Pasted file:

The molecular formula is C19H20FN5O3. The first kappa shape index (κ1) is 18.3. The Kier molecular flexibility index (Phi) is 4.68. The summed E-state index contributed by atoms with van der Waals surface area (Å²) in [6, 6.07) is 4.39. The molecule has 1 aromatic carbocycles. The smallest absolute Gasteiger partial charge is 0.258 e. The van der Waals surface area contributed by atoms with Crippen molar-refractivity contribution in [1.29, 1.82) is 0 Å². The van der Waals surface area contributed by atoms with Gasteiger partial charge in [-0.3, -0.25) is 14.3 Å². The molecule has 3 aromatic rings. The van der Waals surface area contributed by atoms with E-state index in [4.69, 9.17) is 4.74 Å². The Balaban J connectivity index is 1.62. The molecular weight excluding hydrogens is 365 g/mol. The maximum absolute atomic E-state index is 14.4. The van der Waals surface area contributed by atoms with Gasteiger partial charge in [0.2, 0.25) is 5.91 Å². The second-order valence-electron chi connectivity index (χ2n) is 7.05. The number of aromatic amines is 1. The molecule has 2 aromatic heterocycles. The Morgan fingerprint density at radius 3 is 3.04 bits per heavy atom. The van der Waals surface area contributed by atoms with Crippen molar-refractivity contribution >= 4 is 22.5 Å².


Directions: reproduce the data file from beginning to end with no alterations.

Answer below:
The molecular formula is C19H20FN5O3. The first kappa shape index (κ1) is 18.3. The Kier molecular flexibility index (Phi) is 4.68. The summed E-state index contributed by atoms with van der Waals surface area (Å²) in [6, 6.07) is 4.39. The molecule has 1 aromatic carbocycles. The smallest absolute Gasteiger partial charge is 0.258 e. The van der Waals surface area contributed by atoms with Crippen molar-refractivity contribution in [1.29, 1.82) is 0 Å². The van der Waals surface area contributed by atoms with Gasteiger partial charge in [-0.3, -0.25) is 14.3 Å². The molecule has 3 aromatic rings. The van der Waals surface area contributed by atoms with E-state index in [4.69, 9.17) is 4.74 Å². The Balaban J connectivity index is 1.62. The molecular weight excluding hydrogens is 365 g/mol. The maximum absolute atomic E-state index is 14.4. The van der Waals surface area contributed by atoms with Gasteiger partial charge in [0.2, 0.25) is 5.91 Å². The second-order valence-electron chi connectivity index (χ2n) is 7.05. The number of aromatic amines is 1. The molecule has 2 aromatic heterocycles. The Morgan fingerprint density at radius 3 is 3.04 bits per heavy atom. The van der Waals surface area contributed by atoms with Crippen molar-refractivity contribution >= 4 is 22.5 Å².